Below the invention is described in detail. In the description, reference will be made to the accompanying drawings where

FIG. 1 shows an example of an internal multiband antenna according to the prior art,

FIG. 2 shows a second example of an internal multiband antenna according to the prior art,

FIGS. 3 a-c show an example of an internal multiband antenna according to the invention,

FIG. 4 shows a second example of an internal multiband antenna according to the invention,

FIG. 5 shows a third example of an internal multiband antenna according to the invention,

FIGS. 6 a, b show a fourth example of an internal multiband antenna according to the invention,

FIG. 7 shows a fifth example of an internal multiband antenna according to the invention,

FIG. 8 shows a sixth example of an internal multiband antenna according to the invention,

FIG. 9 shows an example of the frequency characteristics of an antenna according to the invention, and

FIG. 10 shows an example of the efficiency of an antenna according to the invention.

DETAILED DESCRIPTION OF THE INVENTION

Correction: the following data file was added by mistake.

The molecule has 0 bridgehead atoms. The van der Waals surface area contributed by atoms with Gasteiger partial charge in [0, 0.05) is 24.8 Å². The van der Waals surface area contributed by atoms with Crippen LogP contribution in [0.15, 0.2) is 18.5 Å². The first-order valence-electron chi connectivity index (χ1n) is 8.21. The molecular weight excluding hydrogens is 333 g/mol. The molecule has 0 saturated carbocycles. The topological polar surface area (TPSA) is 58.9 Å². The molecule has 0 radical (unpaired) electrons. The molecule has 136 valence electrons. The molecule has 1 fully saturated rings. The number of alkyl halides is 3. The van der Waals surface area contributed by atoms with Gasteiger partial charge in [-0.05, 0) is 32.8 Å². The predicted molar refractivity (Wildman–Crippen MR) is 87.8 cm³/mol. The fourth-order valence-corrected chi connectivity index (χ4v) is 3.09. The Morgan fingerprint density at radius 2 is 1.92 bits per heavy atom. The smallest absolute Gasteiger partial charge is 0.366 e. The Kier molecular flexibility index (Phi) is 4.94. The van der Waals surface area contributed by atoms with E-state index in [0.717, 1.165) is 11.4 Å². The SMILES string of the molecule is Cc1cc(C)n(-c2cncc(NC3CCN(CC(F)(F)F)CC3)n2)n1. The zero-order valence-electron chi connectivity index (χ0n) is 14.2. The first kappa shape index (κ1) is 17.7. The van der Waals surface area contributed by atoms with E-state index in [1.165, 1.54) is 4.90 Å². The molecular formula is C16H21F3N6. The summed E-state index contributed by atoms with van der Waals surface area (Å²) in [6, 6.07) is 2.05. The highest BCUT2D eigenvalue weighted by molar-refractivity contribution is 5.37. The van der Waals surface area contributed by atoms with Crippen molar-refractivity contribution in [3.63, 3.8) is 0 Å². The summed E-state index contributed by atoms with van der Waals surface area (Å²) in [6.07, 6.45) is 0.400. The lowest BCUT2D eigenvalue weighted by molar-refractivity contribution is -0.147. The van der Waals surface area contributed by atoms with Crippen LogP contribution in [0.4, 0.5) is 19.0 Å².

FIGS. 3 a-c show an example of an internal multiband antenna according to the invention. In FIG. 3 a the antenna structure is shown in perspective from the side of the radiating element. In the figure there is seen a circuit board 301 of a radio device, the conductive upper surface of the circuit board serving as a ground plane 310 for the antenna. Above the circuit board there is a parallel dielectric plate 302 the upper surface of which is coated with a conductive layer which serves as the radiating element 330 of the antenna. Let this dielectric plate be called antenna plate hereinafter. On the lower surface of the antenna plate 302, depicted in broken line in FIG. 3 a, there is the antenna feed element 320. This is a strip conductor traveling in the vicinity of the edge of the antenna plate 302, its one end reaching the middle region of the antenna plate. There is only an electromagnetic coupling between the radiating element and feed element. The antenna plate 302 is relatively thin, say half a millimeter, whereby the electromagnetic coupling is comparatively strong. The antenna feed conductor 316 and short-circuit conductor 315 are galvanically connected to the feed element 320. The feed conductor extends, isolated from the ground, through the circuit board 301 to the antenna port on the lower surface. The short-circuit conductor connects the feed element with the ground plane, resulting in a short-circuit point in the feed element. The short-circuit point divides the feed element into two portions, the first portion 321 of which is clearly longer than the second portion 322. The antenna has two operating bands in this example. The first portion 321 of the feed element has such dimensions that together with the radiating element and ground plane it resonates in the range of the lower operating band of the antenna. The second portion 322 of the feed element in turn has such dimensions that together with the radiating element and ground plane it resonates in the range of the upper operating band of the antenna. It is also possible to excite other resonances in the antenna structure depending mainly on the size of the radiating element and its distance from the ground plane. Such a resonance can be arranged, using additional elements, to fall into the range of the upper operating band, for example, in order to make it wider. The continuous conductive surface 330 can thus be made to radiate in two separate operating bands at least one of which can be shaped by means of a third resonance. The element 330 serving as a surface radiator and receiving element can be designed in accordance with the outward appearance of the radio device in question. The locations of the operating bands and the matching of the antenna are arranged by the feed element design and short-circuiting; so, for these purposes the radiator need not necessarily be shaped. Of course the radiator can also be designed so as to help band planning and impedance matching; the radiator may for instance include a non-conductive slot which begins from the edge thereof.